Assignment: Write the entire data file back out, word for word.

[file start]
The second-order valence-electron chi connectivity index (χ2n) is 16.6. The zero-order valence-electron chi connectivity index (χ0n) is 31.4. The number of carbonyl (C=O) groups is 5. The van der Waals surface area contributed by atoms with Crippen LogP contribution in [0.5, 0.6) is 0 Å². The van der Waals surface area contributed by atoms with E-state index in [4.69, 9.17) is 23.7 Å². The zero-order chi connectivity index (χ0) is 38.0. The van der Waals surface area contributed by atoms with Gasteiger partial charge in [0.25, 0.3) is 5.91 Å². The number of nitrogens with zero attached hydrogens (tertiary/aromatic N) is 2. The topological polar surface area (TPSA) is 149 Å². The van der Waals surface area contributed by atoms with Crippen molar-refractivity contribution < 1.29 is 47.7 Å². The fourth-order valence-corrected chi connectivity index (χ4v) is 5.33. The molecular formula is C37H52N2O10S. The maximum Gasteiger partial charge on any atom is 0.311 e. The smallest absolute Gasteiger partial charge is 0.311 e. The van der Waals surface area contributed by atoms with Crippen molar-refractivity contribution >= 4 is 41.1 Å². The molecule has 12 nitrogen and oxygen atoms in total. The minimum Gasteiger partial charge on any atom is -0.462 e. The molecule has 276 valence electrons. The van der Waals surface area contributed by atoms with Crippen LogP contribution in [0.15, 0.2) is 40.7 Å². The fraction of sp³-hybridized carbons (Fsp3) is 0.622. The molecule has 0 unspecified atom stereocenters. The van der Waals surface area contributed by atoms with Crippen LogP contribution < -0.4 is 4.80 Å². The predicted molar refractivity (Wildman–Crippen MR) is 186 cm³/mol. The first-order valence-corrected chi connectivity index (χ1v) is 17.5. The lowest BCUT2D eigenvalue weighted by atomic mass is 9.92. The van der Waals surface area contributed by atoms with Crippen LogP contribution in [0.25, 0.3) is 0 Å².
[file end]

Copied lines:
The second-order valence-electron chi connectivity index (χ2n) is 16.6. The zero-order valence-electron chi connectivity index (χ0n) is 31.4. The number of carbonyl (C=O) groups is 5. The van der Waals surface area contributed by atoms with Crippen LogP contribution in [0.5, 0.6) is 0 Å². The van der Waals surface area contributed by atoms with E-state index in [4.69, 9.17) is 23.7 Å². The zero-order chi connectivity index (χ0) is 38.0. The van der Waals surface area contributed by atoms with Gasteiger partial charge in [0.25, 0.3) is 5.91 Å². The number of nitrogens with zero attached hydrogens (tertiary/aromatic N) is 2. The topological polar surface area (TPSA) is 149 Å². The van der Waals surface area contributed by atoms with Crippen molar-refractivity contribution < 1.29 is 47.7 Å². The fourth-order valence-corrected chi connectivity index (χ4v) is 5.33. The molecular formula is C37H52N2O10S. The maximum Gasteiger partial charge on any atom is 0.311 e. The smallest absolute Gasteiger partial charge is 0.311 e. The van der Waals surface area contributed by atoms with Crippen molar-refractivity contribution >= 4 is 41.1 Å². The molecule has 12 nitrogen and oxygen atoms in total. The minimum Gasteiger partial charge on any atom is -0.462 e. The molecule has 276 valence electrons. The van der Waals surface area contributed by atoms with Crippen LogP contribution in [0.15, 0.2) is 40.7 Å². The fraction of sp³-hybridized carbons (Fsp3) is 0.622. The molecule has 0 unspecified atom stereocenters. The van der Waals surface area contributed by atoms with Crippen LogP contribution < -0.4 is 4.80 Å². The predicted molar refractivity (Wildman–Crippen MR) is 186 cm³/mol. The first-order valence-corrected chi connectivity index (χ1v) is 17.5. The lowest BCUT2D eigenvalue weighted by atomic mass is 9.92. The van der Waals surface area contributed by atoms with Crippen LogP contribution in [0.25, 0.3) is 0 Å².